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Caladenia pectinata facts for kids

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King spider orchid
Caladenia pectinata (02).jpg
Caladenia pectinata growing in Mount Barker
Scientific classification
  • Caladenia huegelii Rchb.f.
  • Arachnorchis pectinata (R.S.Rogers) D.L.Jones & M.A.Clem.
  • Calonema pectinatum (R.S.Rogers) Szlach.
  • Calonemorchis pectinata (R.S.Rogers) Szlach.

Caladenia pectinata, commonly known as the king spider orchid is a species of orchid endemic to the south-west of Western Australia. It has a single erect, hairy leaf and up to three large red, yellow and pale green flowers. It is especially common between Bremer Bay and Rocky Gully.


Caladenia pectinata is a terrestrial, perennial, deciduous, herb with an underground tuber and a single erect, hairy leaf, 150–300 mm (6–10 in) long and 10–20 mm (0.4–0.8 in) wide. Up to three red, yellow and pale green flowers 60–100 mm (2–4 in) long and 60–70 mm (2–3 in) wide are borne on a stalk 350–700 mm (10–30 in) tall. The sepals have thick, brown, club-like glandular tips 10–35 mm (0.4–1 in) long. The dorsal sepal is erect, 40–70 mm (2–3 in) long and 2–5 mm (0.08–0.2 in) wide. The lateral sepals are 40–70 mm (2–3 in) long and 6–9 mm (0.2–0.4 in) wide and turn downwards. The petals are 35–45 mm (1–2 in) long, 3–4 mm (0.1–0.2 in) wide and are sometimes spreading otherwise turn upwards. The labellum is 18–25 mm (0.7–1 in) long, 12–18 mm (0.5–0.7 in) wide and creamy-yellow with a dark red, down-curved tip. The sides of the labellum have linear teeth up to 8 mm (0.3 in) long and there are four or six rows of dark red calli along its mid-line. Flowering is from late September to October.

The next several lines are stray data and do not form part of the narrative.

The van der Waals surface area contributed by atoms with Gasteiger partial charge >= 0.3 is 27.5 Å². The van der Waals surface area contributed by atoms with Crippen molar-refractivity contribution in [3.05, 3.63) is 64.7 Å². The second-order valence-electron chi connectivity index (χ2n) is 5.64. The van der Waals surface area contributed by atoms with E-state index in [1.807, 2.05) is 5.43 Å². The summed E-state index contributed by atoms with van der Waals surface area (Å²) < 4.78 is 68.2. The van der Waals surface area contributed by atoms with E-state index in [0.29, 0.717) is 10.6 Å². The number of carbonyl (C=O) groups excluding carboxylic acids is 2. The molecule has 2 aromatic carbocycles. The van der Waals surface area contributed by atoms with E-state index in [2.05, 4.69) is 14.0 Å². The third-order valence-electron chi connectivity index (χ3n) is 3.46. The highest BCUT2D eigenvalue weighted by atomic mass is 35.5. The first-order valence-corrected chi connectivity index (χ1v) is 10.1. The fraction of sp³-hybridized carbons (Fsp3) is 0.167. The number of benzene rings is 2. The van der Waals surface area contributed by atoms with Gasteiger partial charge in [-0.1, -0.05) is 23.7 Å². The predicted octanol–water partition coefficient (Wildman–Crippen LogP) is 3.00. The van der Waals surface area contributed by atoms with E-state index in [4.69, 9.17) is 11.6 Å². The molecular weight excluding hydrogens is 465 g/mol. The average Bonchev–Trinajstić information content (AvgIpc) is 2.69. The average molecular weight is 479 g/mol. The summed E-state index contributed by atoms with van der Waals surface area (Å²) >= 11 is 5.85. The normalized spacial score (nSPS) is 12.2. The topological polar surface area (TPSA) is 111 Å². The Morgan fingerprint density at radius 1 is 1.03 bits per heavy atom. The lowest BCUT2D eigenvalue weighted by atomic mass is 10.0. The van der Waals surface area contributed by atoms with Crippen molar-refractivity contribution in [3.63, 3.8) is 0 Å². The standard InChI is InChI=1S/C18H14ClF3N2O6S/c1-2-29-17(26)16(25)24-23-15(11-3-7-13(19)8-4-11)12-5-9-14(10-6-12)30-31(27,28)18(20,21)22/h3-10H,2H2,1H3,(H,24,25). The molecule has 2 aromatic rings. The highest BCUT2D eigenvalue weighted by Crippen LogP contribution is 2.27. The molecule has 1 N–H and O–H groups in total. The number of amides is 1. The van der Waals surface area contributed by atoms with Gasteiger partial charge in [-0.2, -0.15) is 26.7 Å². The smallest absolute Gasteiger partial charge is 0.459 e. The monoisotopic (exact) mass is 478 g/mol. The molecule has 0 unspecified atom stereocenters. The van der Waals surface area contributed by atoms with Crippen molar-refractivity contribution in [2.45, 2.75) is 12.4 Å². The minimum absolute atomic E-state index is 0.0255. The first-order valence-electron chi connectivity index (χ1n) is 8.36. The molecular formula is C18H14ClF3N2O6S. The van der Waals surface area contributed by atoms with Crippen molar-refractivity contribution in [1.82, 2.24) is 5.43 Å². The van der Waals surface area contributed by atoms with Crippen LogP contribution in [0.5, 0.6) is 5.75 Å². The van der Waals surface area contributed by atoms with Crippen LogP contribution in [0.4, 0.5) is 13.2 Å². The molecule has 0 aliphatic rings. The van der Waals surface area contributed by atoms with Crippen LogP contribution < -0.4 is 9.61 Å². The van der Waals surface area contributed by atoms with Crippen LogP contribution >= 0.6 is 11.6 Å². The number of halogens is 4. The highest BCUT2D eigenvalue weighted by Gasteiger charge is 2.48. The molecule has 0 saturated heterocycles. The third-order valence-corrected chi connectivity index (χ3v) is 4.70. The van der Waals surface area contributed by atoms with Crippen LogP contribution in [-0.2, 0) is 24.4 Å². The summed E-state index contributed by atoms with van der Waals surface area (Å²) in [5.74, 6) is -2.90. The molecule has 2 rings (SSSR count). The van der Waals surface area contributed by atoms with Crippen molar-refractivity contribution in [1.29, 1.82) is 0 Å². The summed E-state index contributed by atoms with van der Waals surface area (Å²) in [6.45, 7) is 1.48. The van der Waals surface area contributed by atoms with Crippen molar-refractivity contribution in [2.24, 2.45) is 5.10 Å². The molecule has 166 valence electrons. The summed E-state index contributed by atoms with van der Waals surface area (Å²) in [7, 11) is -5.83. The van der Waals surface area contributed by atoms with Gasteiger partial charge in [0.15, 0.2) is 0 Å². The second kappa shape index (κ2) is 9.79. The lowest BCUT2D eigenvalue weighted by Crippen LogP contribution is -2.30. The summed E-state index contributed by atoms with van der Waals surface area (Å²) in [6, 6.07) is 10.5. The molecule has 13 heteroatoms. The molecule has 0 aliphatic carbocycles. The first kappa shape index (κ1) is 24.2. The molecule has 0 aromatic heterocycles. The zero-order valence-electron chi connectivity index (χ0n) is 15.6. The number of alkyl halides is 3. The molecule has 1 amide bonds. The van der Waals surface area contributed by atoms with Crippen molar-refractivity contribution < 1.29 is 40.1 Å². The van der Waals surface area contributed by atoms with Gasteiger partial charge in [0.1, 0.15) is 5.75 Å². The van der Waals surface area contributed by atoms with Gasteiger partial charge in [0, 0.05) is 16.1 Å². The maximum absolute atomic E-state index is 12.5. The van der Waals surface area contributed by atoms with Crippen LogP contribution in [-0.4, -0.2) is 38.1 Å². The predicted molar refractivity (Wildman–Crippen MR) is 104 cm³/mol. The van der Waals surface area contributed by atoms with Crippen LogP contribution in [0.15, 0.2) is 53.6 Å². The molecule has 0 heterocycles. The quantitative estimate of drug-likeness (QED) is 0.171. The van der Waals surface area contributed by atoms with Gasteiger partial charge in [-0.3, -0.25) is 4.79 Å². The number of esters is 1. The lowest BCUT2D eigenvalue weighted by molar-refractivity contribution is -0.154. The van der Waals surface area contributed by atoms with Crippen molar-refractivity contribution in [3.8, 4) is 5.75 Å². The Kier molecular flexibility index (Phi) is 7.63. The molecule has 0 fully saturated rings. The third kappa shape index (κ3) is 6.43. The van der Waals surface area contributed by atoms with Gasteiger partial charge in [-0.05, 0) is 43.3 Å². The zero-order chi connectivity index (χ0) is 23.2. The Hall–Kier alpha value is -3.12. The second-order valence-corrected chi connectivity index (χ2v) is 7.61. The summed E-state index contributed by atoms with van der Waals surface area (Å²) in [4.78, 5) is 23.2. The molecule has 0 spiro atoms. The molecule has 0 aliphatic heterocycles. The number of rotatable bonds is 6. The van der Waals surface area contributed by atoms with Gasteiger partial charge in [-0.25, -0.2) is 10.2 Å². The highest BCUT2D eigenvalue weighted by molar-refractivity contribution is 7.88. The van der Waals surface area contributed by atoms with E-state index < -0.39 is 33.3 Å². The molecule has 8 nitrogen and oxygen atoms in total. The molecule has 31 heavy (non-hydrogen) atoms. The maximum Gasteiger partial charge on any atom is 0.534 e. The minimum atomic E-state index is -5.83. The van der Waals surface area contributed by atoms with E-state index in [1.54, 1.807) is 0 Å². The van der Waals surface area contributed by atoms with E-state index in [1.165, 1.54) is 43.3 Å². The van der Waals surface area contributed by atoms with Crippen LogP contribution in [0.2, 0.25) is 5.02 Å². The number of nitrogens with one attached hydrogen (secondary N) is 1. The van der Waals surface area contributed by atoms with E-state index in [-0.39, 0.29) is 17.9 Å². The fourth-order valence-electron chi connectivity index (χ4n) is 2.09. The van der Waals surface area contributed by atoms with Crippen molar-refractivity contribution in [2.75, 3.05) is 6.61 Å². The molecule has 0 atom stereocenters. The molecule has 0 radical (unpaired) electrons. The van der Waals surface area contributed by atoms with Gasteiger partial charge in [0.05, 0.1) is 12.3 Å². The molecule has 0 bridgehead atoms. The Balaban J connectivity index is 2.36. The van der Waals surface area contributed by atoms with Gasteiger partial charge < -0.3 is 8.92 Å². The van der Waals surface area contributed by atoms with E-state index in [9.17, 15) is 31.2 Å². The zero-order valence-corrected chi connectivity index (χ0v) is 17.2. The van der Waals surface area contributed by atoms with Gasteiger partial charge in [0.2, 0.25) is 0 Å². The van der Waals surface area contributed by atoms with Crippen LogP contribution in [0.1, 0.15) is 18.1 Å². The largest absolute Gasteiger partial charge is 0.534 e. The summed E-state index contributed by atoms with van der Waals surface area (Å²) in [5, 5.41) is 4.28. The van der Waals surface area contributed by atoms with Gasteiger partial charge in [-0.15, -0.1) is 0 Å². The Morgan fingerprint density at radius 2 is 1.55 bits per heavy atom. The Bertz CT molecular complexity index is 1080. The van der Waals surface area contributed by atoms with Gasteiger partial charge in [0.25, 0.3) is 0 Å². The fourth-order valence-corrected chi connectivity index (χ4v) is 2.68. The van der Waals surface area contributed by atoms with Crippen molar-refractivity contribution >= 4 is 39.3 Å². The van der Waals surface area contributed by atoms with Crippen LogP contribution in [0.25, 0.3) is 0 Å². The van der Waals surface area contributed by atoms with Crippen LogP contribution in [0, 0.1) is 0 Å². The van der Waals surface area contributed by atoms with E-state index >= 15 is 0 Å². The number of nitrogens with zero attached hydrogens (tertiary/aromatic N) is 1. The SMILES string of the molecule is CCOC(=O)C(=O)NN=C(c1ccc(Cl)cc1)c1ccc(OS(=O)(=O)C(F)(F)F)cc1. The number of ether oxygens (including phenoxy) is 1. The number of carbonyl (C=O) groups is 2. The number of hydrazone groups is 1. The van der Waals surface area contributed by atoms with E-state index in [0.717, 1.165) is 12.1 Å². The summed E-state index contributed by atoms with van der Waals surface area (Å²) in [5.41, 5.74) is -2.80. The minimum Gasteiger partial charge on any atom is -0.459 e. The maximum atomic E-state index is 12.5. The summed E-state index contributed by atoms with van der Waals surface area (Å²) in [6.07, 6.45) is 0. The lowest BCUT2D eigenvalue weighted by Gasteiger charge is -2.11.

Taxonomy and naming

Caladenia pectinata was first formally described by Richard Rogers in 1920 and the description was published in Transactions and Proceedings of the Royal Society of South Australia. The specific epithet (pectinata) is a Latin word meaning "comb-like" referring to the fringe on the sides of the labellum.

Distribution and habitat

The king spider orchid is widespread between Cataby and Munglinup in the Avon Wheatbelt, Esperance Plains, Geraldton Sandplains, Jarrah Forest, Mallee, Swan Coastal Plain, and Warren biogeographic regions. It is most common between Bremer Bay and Rocky Gully.


Caladenia pectinata is classified as "not threatened" by the Western Australian Government Department of Parks and Wildlife.

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